This economic insecurity isn’t limited to the released inmate. Any income hardships inmates face after release will trickle down to impinge family finances. To put it bluntly, when former inmates can’t afford to put bread on the table, their families will have to pick up the bill.

Public Aid

Since ex-inmate earning power is so underwhelming, you could be forgiven for thinking that there is ample government assistance for former inmates and their families. The truth is another matter. Researchers Harding, Wyse, Dobson and Morenoff go on to state that “former prisoners face considerable barriers to attaining economic stability and integration. One important set of barriers includes legal and policy restrictions on former offenders. Many states have banned those with felony convictions from benefits such as food stamps, TANF, SSI and residence in public housing, either permanently or temporarily.” This means that the people with the worst long term economic prospects also receive little public assistance for their basic survival. With no help from the state, inmates can only turn to their family, and as a result family finances take another hit.

Debts and Fees

Sitting in jail can be very expensive, but not just in terms of opportunity cost. While on the inside, inmates can rack up debts and fees related to all sorts of things, and those obligations don’t just disappear after release.

According to a report published by The Ella Baker Center for Human Rights, “the costs of calls, visitation, commissary, health care, and other costs are borne by individuals with convictions and their families. This study found that it is family members, predominantly women in the family, who primarily bear responsibility for the financial costs of maintaining contact. For a number of these women, including many who were mothers, these costs put them into debt.”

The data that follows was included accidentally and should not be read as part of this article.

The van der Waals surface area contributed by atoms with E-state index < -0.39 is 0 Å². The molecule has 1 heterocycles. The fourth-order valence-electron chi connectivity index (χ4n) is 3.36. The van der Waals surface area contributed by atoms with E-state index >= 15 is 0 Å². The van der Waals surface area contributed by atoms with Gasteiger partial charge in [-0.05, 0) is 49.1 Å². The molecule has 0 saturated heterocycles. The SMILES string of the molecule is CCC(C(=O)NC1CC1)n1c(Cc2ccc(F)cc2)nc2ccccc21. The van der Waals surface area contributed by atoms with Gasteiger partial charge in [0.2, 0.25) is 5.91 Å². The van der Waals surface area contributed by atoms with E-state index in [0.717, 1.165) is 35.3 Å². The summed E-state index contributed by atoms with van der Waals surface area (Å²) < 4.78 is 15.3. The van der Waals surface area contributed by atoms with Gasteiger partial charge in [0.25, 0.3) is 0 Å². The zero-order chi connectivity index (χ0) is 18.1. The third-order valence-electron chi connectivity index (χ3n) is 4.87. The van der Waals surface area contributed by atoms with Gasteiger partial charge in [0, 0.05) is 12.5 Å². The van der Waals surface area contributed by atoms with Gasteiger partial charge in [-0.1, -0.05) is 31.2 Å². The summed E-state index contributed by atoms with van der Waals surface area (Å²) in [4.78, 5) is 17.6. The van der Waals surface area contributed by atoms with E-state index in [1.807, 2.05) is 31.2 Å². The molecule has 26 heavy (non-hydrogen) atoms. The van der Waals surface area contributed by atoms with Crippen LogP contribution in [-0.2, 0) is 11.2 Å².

It’s obvious that taking on debt with the prospect of decreased future earnings is a recipe for disaster as far as family finances are concerned. Yet inmate families do it anyway—which in some ways is a testament to how important contact with loved ones is. Despite that, it is in this area that jail administrators can provide the most immediate relief.

Ella Baker Infographic.
Image Courtesy of the Ella Baker Center for Human Rights

Relief for Inmate Family Finances

When inmates are released back into society, they’ve done their time in the eyes of the law. At this point, it’s no longer necessary to extend their punishment through reduced employment opportunities, inaccessible public aid, or excessive debt. In light of these factors and others, the Ella Baker report reached the following conclusion: “We need to shift our sentences to focus more on accountability, safety, and healing of all individuals involved rather than punishing those convicted of crimes.” They couldn’t be more correct, especially about accountability. The reality is that law enforcement groups, citizens, politicians and businesses all need to hold each other to a higher standard if criminal justice reform is going to stick. We’ve all got skin in this game, and we can all contribute in our own ways. For jail administrators, consciously considering inmate family finances is the best way to make a real, positive impact.

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Correctional Insights

The Real Constituency Impact: Families Share the Burden

When a jail administrator sits down at the bargaining table to pick a new inmate phone service provider, it’s a daunting task. Hundreds of variables between dozens of companies must be considered, and after all is said and done, there’s virtually no recognition. But on the whole, jail administrators do a pretty good job at evaluating what companies present to them. Like any good public servant, they meticulously weigh the pros and cons of each provider to secure the most efficient solution for their county. Unfortunately, one critical factor is often lost in the noise surrounding inmate phone contracts and RFPs (requests for proposals): The costs passed on to inmate families.

These families have a hard lot in life. They are often already under significant pressure even before their loved one is incarcerated. Worse yet, the costs related to their inmate’s health lost wages, and communication falls squarely upon their shoulders. These are law-abiding citizens who cover these costs, paying capital out of their communities and into the corrections industry. At some point you’ve got to ask yourself: Does a higher commission rate justify that?

Who Pays for an Inmate’s Healthcare?